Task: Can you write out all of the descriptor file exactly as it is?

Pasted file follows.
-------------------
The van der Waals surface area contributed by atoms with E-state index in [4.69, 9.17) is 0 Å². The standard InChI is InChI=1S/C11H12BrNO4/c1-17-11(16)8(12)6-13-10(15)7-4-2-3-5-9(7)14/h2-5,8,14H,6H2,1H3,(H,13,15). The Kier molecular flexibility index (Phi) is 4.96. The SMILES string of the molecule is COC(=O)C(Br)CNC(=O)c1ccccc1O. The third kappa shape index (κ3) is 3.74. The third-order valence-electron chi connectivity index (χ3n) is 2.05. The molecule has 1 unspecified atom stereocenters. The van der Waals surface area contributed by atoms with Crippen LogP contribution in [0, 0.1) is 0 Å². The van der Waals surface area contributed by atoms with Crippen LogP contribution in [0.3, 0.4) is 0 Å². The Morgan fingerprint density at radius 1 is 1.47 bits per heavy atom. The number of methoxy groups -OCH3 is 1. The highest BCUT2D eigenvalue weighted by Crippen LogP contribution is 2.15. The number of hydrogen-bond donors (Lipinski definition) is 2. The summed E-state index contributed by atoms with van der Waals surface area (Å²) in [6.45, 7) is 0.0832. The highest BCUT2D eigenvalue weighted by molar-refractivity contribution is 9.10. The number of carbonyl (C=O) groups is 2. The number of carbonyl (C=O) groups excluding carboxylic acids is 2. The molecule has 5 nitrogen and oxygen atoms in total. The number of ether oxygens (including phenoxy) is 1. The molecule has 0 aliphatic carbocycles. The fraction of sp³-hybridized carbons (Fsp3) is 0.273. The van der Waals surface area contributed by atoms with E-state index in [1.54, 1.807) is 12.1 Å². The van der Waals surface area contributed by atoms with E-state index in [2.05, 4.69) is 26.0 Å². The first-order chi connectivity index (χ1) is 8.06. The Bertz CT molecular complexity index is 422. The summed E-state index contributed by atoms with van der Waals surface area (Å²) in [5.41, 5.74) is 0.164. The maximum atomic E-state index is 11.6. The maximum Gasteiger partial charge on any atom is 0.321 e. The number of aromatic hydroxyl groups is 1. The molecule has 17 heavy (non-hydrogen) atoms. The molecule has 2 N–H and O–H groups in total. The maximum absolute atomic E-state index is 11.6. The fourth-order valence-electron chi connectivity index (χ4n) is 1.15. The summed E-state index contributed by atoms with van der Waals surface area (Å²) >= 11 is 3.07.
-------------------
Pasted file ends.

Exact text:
The van der Waals surface area contributed by atoms with E-state index in [4.69, 9.17) is 0 Å². The standard InChI is InChI=1S/C11H12BrNO4/c1-17-11(16)8(12)6-13-10(15)7-4-2-3-5-9(7)14/h2-5,8,14H,6H2,1H3,(H,13,15). The Kier molecular flexibility index (Phi) is 4.96. The SMILES string of the molecule is COC(=O)C(Br)CNC(=O)c1ccccc1O. The third kappa shape index (κ3) is 3.74. The third-order valence-electron chi connectivity index (χ3n) is 2.05. The molecule has 1 unspecified atom stereocenters. The van der Waals surface area contributed by atoms with Crippen LogP contribution in [0, 0.1) is 0 Å². The van der Waals surface area contributed by atoms with Crippen LogP contribution in [0.3, 0.4) is 0 Å². The Morgan fingerprint density at radius 1 is 1.47 bits per heavy atom. The number of methoxy groups -OCH3 is 1. The highest BCUT2D eigenvalue weighted by Crippen LogP contribution is 2.15. The number of hydrogen-bond donors (Lipinski definition) is 2. The summed E-state index contributed by atoms with van der Waals surface area (Å²) in [6.45, 7) is 0.0832. The highest BCUT2D eigenvalue weighted by molar-refractivity contribution is 9.10. The number of carbonyl (C=O) groups is 2. The number of carbonyl (C=O) groups excluding carboxylic acids is 2. The molecule has 5 nitrogen and oxygen atoms in total. The number of ether oxygens (including phenoxy) is 1. The molecule has 0 aliphatic carbocycles. The fraction of sp³-hybridized carbons (Fsp3) is 0.273. The van der Waals surface area contributed by atoms with E-state index in [1.54, 1.807) is 12.1 Å². The van der Waals surface area contributed by atoms with E-state index in [2.05, 4.69) is 26.0 Å². The first-order chi connectivity index (χ1) is 8.06. The Bertz CT molecular complexity index is 422. The summed E-state index contributed by atoms with van der Waals surface area (Å²) in [5.41, 5.74) is 0.164. The maximum atomic E-state index is 11.6. The maximum Gasteiger partial charge on any atom is 0.321 e. The number of aromatic hydroxyl groups is 1. The molecule has 17 heavy (non-hydrogen) atoms. The molecule has 2 N–H and O–H groups in total. The maximum absolute atomic E-state index is 11.6. The fourth-order valence-electron chi connectivity index (χ4n) is 1.15. The summed E-state index contributed by atoms with van der Waals surface area (Å²) >= 11 is 3.07.